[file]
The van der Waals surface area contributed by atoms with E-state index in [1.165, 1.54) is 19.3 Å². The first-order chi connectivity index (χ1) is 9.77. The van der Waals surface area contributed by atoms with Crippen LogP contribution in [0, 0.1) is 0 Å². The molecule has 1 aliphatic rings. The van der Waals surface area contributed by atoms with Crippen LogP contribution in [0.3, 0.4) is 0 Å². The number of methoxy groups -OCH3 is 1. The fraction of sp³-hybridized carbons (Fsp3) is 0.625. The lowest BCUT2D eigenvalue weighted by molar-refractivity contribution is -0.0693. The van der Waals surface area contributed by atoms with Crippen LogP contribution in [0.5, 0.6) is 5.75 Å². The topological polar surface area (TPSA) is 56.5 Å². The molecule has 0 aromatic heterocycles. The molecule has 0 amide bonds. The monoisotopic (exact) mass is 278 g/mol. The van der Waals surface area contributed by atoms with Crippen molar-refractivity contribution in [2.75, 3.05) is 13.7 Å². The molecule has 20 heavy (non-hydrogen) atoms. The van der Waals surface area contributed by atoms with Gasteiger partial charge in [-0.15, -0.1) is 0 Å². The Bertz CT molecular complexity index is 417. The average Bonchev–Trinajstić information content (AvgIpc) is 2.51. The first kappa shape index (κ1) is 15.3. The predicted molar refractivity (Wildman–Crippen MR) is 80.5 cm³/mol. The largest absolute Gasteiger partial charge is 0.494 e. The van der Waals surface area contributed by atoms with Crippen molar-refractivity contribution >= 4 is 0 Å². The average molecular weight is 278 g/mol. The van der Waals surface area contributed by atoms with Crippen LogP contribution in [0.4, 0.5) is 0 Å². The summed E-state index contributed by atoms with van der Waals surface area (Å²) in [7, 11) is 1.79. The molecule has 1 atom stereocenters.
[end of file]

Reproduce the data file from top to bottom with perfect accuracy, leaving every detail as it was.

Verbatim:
The van der Waals surface area contributed by atoms with E-state index in [1.165, 1.54) is 19.3 Å². The first-order chi connectivity index (χ1) is 9.77. The van der Waals surface area contributed by atoms with Crippen LogP contribution in [0, 0.1) is 0 Å². The molecule has 1 aliphatic rings. The van der Waals surface area contributed by atoms with Crippen LogP contribution in [0.3, 0.4) is 0 Å². The number of methoxy groups -OCH3 is 1. The fraction of sp³-hybridized carbons (Fsp3) is 0.625. The lowest BCUT2D eigenvalue weighted by molar-refractivity contribution is -0.0693. The van der Waals surface area contributed by atoms with Crippen LogP contribution in [0.5, 0.6) is 5.75 Å². The topological polar surface area (TPSA) is 56.5 Å². The molecule has 0 aromatic heterocycles. The molecule has 0 amide bonds. The monoisotopic (exact) mass is 278 g/mol. The van der Waals surface area contributed by atoms with Crippen molar-refractivity contribution in [2.75, 3.05) is 13.7 Å². The molecule has 20 heavy (non-hydrogen) atoms. The van der Waals surface area contributed by atoms with Gasteiger partial charge in [-0.15, -0.1) is 0 Å². The Bertz CT molecular complexity index is 417. The average Bonchev–Trinajstić information content (AvgIpc) is 2.51. The first kappa shape index (κ1) is 15.3. The predicted molar refractivity (Wildman–Crippen MR) is 80.5 cm³/mol. The largest absolute Gasteiger partial charge is 0.494 e. The van der Waals surface area contributed by atoms with Crippen molar-refractivity contribution >= 4 is 0 Å². The average molecular weight is 278 g/mol. The van der Waals surface area contributed by atoms with Crippen LogP contribution in [0.4, 0.5) is 0 Å². The summed E-state index contributed by atoms with van der Waals surface area (Å²) in [7, 11) is 1.79. The molecule has 1 atom stereocenters.